For “Studios Sessions,” we delve into the stories behind the long hours in the studio and all that goes into making an album by talking with artists, producers, engineers, photographers, and more who are intimately connected to the recording process with some of the biggest artists in the world. These are the stories that rarely leave the booth.
Nolan Presley has been the man making sure that 2 Chainz’s vocals come out crisp since 2016 and has already seen LeBron James, Quavo, Mike Dean, Draymond Green, and other stars pull up to the rapper’s sessions. But, the shine of those stars isn’t what dazzles him over the years. It’s how — at any moment in time — 2 Chainz can make a hit.
“Chainz might freestyle, I’ll take it, make an arrangement, and the next day, he’ll make it a real song,” Presley told REVOLT TV. “But, there are nights I’ll just play a beat for 15 seconds and he’ll spit 12 bars. I’m like, ‘Where the hell this come from?’ It damn near sounds like it’s written, but it’s not.”
In this installment of “Studio Sessions,” 2 Chainz’s engineer explains the artist recording in bed, how close Kanye West was to being a part of 2 Chainz’s latest album, and the upcoming compilation from the rapper’s label.
How did you link up with Chainz?
I was Skooly’s engineer for a few years before I ever worked with Chainz, and Skookly is under 2 Chainz and The Real University. I I was also doing a lot of sessions with Strap Da Fool of Travis Porter. I was doing a lot of sessions at Street Execs studios. I was even doing sessions with Bankroll Fresh. All of those guys helped me get to where I’m at now.
A couple of years after I worked with Skookly and Short Dawg, Chainz’s other engineer opened a studio and he needed somebody. I filled in and we’ve been working ever since around 2016. The first song I recorded for Chainz was on ColleGrove called ‘Not Invited.’ After the album dropped, he called me and said he wanted to bring me to L.A. for a week to work. We did that and we’ve been locked in ever since.
What’s a typical 2 Chainz session like?
He has studios in Atlanta and L.A. It depends where we’re at. In Atlanta, we’re working late nights from 11 at night to about four or five in the morning. That’s every day. I’ll be there tonight, I was there last night. There’s a lot of weed (laughs). When we’re in L.A. we just wake up and work all day. It’s different out there in L.A.
In L.A., the studio is in the crib and it’s a nice one. So, when we go there, we’ll be there for a week and a half or two weeks, and we’ll just be locked in. That’s where we do a lot of our stuff. His house studio is a traditional studio. It has a real [mixing] board. It has real good speakers. It’s soundproofed. It’s a real studio.
Chainz has a distinct sound. What do you make sure to do when you mix and engineer his sessions in order to capture that sound?
You’re asking for all the sauce now (laughs). Honestly, his vocals are kind of dry. By ‘dry,’ I mean doesn’t have too many effects. He only has a few effective ones — EQ, compressor, de-esser, a touch of reverb and delay. It’s a few things. He’s in pocket anyways. But, when you get it right, it sounds colossal.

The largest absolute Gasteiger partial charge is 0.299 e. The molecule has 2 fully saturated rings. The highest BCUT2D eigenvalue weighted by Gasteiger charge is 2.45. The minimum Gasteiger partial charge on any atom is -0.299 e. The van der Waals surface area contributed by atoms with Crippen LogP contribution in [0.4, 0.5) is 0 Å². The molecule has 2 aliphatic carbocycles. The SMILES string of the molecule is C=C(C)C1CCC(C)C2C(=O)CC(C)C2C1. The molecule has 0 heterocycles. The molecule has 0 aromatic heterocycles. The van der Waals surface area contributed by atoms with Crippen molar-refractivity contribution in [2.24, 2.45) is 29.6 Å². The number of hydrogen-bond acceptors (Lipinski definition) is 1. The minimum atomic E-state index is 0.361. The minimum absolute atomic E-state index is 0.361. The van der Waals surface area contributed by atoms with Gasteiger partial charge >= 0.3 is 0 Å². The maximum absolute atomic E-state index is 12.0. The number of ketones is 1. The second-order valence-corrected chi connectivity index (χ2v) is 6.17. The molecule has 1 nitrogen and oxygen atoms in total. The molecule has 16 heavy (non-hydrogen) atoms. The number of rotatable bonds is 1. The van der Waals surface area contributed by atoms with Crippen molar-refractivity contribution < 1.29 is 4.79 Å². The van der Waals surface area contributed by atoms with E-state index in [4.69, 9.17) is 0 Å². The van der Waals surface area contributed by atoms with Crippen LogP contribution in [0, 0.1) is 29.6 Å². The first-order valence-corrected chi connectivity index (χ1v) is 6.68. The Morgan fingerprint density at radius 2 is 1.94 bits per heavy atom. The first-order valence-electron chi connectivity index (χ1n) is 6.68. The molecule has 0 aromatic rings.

In terms of your skillset as an engineer, is there something he’s complimented you on during a session?
On the song ‘Momma I Hit A Lick’ with Kendrick [Lamar], there were so many people on it. One of the people who did something on it was Kanye [West]. In the early stages of the song, I chopped up Ye’s part and made a hook. Chainz fucked with it and sent it to Ye. Ye fucked with it. This was a minute ago before Ye was back rapping. I don’t know what happened. But, about a month or two later, he was like, ‘I don’t want to be on the song’ (laughs).
I do vocal arranging. If it’s a long verse, I can make a hook out of something. It’s like vocal production. Chainz might freestyle, I’ll take it, make an arrangement, and the next day he’ll make it a real song. But, there are nights I’ll just play a beat for 15 seconds and he’ll spit 12 bars. I’m like, ‘Where the hell this come from?’ It damn near sounds like it’s written, but it’s not.
You were involved with the making of 2 Chainz’s last album, Rap or Go To The League. When did he come to you and say, ‘Hey, LeBron James is coming to the studio’?
I found out way before all of y’all (laughs). I knew for a little while and I couldn’t say a word about it. I couldn’t tell nobody. I was like, ‘Damn, this is the best basketball player, debatably, ever.’ Him being part of the Rap Or Go To The League album made sense. I was in those sessions. I was playing all of the music.
Bron had a notepad and had input on what he liked and didn’t like. It wasn’t just all, ‘Oh, that’s fire.’ He was like, ‘I think this needs to be this. Or, this song should come after that one.’ He liked ‘NCAA.’ He was jamming to that. Shout out to Bron.
What’s the quickest you’ve seen Chainz record a verse?
Yo, this man just did a verse that’s a feature for somebody. Let me paint the situation. The sprinter is about five minutes away — about to pull up to his house and take him to the airport. I’m trying to download the session to pull it up. He’s like, ‘I’m trying to do it before I go.’ He was about to go to Abu Dhabi or some shit like that. I downloaded the session. As I’m finishing downloading it, the sprinter pulls up. He’s like, ‘Fuck it. Pull it up. I have to do it.’ He was going to be gone for about four or five days without me, so he wouldn’t be recording.